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Saturday, June 24, 2006

When Is Butter not Butter?

From dictionary.com

but·ter

n.

1. A soft yellowish or whitish emulsion of butterfat, water, air, and sometimes salt, churned from milk or cream and processed for use in cooking and as a food.

2. Any of various substances similar to butter, especially:

    a) A spread made from fruit, nuts, or other foods: apple butter.

    b) A vegetable fat having a nearly solid consistency at ordinary temperatures.


It's that second definition that can cause the confusion. Apple butter, peanut butter, cocoa butter, and lots of other soft spreadables made from non-dairy sources are called butters. None of them should have any lactose or any other dairy product.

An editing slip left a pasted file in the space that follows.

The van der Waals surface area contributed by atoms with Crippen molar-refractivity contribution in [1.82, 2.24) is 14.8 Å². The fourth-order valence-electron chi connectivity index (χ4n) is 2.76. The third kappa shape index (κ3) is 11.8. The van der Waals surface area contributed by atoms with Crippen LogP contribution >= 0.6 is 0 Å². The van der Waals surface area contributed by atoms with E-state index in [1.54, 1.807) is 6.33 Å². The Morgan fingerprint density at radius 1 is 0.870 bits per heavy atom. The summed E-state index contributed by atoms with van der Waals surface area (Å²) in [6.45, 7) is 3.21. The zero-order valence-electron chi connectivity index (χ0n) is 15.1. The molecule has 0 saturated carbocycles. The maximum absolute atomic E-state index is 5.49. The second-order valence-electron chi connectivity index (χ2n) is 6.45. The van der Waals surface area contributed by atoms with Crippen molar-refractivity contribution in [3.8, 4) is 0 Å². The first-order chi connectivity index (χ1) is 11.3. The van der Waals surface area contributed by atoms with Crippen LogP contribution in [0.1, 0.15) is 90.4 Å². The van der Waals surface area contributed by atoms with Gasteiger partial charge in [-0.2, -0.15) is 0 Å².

Same with all products sold as "cremes" rather than "creams."

Unfortunately, every once in a while dairy products are added to the completely dairy-free original. Coconut "milk" (sometimes called cream of coconut) is non-dairy. But there are coconut milk products in the U.S. that have real dairy milk added to them for better flavor and consistency.

It's a plot to drive us crazy. When in doubt, repeat after me, always read the ingredients list.

More of these Supermarket Foolers on my web site.

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